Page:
Why do cells, and therefore humans, age? The answer may have a lot to do with mitochondria, the organelles that power cells. The idea is not new, but direct evidence in human cells has so far been lacking. until now.
In a study published on January 12, communication biology, A team led by researchers from Columbia University found that human cells with damaged mitochondria respond by gearing up and expending more energy. This adaptation, called hypermetabolism, enhances short-term cell viability, but at a high cost. That is, the rate of cellular aging increases dramatically.
“The findings were made in cells from patients with rare mitochondrial diseases, but may also be relevant to other conditions that affect mitochondria, such as neurodegenerative diseases, inflammatory conditions and infections.” , said principal investigator and associate professor of behavioral science Dr. Martin Picard. He graduated from Columbia University’s Vagelos College of Physicians and Surgeons in Medicine (Psychiatry and Neurology).
“Furthermore, hypermetabolism may be the main reason why most cells deteriorate with age.”
Hypermetabolic cells age faster
It was generally believed that mitochondrial defects (impaired conversion of food sources into usable energy) slowed the metabolic rate of cells in order to conserve energy. and energy expenditure, they found that cells with damaged mitochondria doubled their energy expenditure. Furthermore, a reanalysis of data from hundreds of patients with various mitochondrial diseases showed that mitochondrial defects also increased energy costs at the systemic level.
This energy boost keeps cells moving, but also breaks down their telomeres (caps that protect the ends of chromosomes) and activates the stress response and inflammation. The net effect is to accelerate biological aging.
“When cells expend more energy to make proteins and other substances essential for short-term survival, they may be stealing resources from processes that ensure long-term survival, such as maintaining telomeres.” the study.
Hypermetabolism, Fatigue, Aging
This hypermetabolic state may explain why patients with mitochondrial disease experience fatigue and exercise intolerance, among other symptoms. It ‘tells’ you to conserve energy, not to over-exercise. We are likely to see the same dynamics as people age and lose energy,” Picard said. say.
While the study does not represent a new treatment for patients with currently untreatable mitochondrial disease, it does strengthen current recommendations for patients to move more. Maybe, because being more active can expend more energy and make symptoms worse,” says Sturm. “However, exercise is known to increase the efficiency of the organism. For example, a person who runs uses less energy to maintain basic bodily processes than a person who is physically inactive.” increase.”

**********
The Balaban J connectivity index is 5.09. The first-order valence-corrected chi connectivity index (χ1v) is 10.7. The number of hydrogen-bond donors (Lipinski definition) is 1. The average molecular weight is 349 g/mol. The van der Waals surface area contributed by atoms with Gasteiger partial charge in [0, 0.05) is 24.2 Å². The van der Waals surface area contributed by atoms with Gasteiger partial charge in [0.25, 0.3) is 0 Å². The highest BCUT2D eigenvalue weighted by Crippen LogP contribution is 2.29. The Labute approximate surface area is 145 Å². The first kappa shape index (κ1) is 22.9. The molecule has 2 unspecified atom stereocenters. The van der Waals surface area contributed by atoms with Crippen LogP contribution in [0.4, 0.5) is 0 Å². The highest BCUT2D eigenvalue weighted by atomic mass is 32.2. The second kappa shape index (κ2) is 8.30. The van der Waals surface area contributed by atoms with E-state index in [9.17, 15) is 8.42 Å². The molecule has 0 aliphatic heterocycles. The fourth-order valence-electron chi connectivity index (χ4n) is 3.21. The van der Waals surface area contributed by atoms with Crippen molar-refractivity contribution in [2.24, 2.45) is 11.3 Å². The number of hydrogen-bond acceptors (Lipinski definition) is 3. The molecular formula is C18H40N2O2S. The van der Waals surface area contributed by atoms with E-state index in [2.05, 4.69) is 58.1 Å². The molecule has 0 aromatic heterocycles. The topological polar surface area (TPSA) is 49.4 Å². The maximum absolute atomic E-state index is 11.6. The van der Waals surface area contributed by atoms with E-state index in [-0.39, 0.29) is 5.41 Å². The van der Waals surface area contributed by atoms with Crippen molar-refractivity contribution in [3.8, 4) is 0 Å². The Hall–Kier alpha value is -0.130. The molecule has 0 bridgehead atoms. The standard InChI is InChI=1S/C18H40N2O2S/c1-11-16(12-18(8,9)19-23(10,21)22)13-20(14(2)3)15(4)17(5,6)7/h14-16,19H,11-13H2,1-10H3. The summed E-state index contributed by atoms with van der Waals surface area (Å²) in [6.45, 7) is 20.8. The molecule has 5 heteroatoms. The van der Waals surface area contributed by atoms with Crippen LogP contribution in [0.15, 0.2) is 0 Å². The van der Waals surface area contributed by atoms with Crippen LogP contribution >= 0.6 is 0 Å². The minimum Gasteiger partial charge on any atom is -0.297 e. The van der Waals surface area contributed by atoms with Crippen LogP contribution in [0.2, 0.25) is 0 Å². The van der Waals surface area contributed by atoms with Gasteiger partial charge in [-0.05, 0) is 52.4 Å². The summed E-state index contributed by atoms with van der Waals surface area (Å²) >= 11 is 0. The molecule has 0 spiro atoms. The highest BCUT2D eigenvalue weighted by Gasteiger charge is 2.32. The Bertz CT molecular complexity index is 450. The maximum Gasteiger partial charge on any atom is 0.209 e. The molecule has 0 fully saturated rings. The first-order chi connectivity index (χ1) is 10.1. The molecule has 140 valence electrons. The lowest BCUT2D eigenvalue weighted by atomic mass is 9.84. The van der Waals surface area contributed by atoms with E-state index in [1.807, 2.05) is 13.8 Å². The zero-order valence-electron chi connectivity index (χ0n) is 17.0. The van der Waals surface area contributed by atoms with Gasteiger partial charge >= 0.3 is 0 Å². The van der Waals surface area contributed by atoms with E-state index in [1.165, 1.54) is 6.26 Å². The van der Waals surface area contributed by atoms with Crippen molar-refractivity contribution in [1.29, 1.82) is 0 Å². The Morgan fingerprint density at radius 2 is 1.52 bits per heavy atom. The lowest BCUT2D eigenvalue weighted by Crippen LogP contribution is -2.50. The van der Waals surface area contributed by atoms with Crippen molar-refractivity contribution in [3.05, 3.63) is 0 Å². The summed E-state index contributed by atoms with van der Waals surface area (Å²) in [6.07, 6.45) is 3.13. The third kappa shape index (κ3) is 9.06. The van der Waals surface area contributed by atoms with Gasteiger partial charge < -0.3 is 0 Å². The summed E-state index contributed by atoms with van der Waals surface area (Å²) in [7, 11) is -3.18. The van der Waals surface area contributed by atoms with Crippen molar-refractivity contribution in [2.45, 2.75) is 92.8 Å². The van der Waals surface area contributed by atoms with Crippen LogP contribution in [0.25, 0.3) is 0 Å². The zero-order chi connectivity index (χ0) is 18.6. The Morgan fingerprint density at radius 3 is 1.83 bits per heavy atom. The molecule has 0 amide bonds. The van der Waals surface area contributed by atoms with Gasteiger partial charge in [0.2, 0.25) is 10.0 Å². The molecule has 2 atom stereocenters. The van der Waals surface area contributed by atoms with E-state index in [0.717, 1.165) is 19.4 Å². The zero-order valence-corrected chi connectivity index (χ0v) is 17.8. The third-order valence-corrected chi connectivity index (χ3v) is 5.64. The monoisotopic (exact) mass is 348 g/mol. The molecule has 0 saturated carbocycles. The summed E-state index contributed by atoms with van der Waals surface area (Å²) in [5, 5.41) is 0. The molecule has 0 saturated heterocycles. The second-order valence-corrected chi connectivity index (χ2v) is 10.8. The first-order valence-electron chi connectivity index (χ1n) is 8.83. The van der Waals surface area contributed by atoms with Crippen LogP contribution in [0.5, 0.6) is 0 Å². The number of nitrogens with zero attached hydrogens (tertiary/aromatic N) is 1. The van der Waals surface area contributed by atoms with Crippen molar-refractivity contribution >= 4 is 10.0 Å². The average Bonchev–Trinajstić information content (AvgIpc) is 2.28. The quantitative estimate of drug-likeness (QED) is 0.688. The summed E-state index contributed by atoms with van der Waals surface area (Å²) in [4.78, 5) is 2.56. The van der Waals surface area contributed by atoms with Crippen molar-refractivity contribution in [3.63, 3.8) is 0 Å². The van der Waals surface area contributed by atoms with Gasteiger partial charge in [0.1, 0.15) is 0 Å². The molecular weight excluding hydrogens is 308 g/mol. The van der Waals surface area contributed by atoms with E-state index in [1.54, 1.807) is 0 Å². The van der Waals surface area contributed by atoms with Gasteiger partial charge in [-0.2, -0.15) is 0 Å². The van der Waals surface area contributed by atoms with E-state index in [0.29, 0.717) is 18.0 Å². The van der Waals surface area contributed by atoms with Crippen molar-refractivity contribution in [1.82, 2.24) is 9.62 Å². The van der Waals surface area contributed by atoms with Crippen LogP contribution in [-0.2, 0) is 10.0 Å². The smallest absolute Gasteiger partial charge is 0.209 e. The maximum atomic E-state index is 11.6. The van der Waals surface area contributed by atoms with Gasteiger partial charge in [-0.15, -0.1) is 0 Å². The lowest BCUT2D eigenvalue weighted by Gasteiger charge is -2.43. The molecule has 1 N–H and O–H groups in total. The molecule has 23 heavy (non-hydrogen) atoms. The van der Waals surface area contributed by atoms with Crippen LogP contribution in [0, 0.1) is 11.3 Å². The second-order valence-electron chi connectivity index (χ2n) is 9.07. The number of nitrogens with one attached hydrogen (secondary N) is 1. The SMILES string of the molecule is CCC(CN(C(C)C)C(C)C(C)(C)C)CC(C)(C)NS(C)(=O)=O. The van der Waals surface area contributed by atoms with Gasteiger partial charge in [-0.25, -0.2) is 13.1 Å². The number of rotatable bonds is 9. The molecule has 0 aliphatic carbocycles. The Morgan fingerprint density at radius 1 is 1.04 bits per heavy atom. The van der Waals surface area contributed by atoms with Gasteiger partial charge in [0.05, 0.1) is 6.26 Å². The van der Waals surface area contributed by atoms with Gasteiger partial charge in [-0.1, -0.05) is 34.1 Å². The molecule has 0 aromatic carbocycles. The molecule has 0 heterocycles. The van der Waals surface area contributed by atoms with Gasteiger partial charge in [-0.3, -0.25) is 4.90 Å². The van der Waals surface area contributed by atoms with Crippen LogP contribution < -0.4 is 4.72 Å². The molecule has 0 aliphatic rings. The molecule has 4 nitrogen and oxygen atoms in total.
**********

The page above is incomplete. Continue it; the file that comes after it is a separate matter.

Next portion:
Improved bioefficiency, which reduces intracellular energy expenditure and ameliorate fatigue and other symptoms, may partially explain the health benefits of exercise in patients with mitochondrial diseases and other healthy people.
When looking for new treatments for mitochondrial diseases, researchers should focus on hypermetabolism, says Picard. “Although mitochondrial defects impair a cell’s ability to produce energy, energy deficiency may not be the primary disease initiator. Our study suggests that these defects increase energy expenditure.” We may need to target hypermetabolism to move the needle therapeutically, and more research is needed to know if it works.”
Hypermetabolism is also common in other diseases. If increased cellular energy expenditure is responsible for accelerating the aging process, targeting hypermetabolism could be a way to ameliorate fatigue, improve people’s quality of life, and even slow biological aging. There is a possibility.
This study was supported by the National Institutes of Health (R01AG066828), the Baszucki Brain Research Fund, the J. Willard and Alice S. Marriott Foundation, the Muscular Dystrophy Association, the Nicholas Nunno Foundation, the JDF Fund for Mitochondrial Research, and the Schumann Mitochondrial Diseases Fund.